Following a large protest, West Virginia regulators have rejected a natural gas producer's proposal to drill as many as 35 new wells at Chief Logan State Park.

Extractors have been attempting to drill in other state preserves, based on their purchasing of the mineral rights.

The Department of Environmental Protection says state law prohibits the exploitation of minerals in any state park for commercial purposes.

Cabot Oil and Gas had sought five permits to drill new wells at Chief Logan, one of the state's most used parks.

The Houston-based company said they conveyed much of the land used to create the park, with the deed keeping the gas rights with the owners, who have leased them to Cabot.

Cabot vice president and Eastern Region manager Tom Liberatore says the company is disappointed,

Cabot could ask the courts to either allow its access to the leased gas or require the state to compensate it for the lost revenue.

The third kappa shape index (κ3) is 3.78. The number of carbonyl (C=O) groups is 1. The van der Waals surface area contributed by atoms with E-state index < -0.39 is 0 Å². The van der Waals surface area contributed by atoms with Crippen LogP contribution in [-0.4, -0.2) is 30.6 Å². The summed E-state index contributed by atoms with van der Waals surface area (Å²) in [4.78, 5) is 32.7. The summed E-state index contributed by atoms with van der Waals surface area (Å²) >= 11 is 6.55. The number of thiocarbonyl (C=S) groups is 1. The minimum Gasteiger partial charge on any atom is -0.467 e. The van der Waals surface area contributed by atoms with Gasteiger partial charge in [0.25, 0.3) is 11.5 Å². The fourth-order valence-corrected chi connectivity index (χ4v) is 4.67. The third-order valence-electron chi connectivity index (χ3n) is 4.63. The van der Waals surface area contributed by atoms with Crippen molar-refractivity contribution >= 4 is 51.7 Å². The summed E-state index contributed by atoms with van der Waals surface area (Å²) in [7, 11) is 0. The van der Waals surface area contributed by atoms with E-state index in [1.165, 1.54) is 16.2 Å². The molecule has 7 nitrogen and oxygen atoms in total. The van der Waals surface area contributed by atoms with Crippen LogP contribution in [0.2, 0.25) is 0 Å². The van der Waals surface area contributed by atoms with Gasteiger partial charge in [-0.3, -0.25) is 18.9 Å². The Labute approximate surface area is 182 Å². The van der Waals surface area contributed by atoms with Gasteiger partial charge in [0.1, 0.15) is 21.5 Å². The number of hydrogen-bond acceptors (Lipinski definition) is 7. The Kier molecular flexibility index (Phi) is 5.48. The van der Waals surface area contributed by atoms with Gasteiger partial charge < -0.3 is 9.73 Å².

During the past several years, extractors have been seeking access to the state's national parks and forest preserves, and have at times been granted permission by the Bush administration.

Conservation and environmental groups have slowed those movements down.

Meanwhile, the DEP is considering the elimination of 150 more of the state's waterways from protection to allow mountaintop removal, largely objected to by Trout Unlimited and other environmental groups.

The plan is endorsed by Gov. Manchin.

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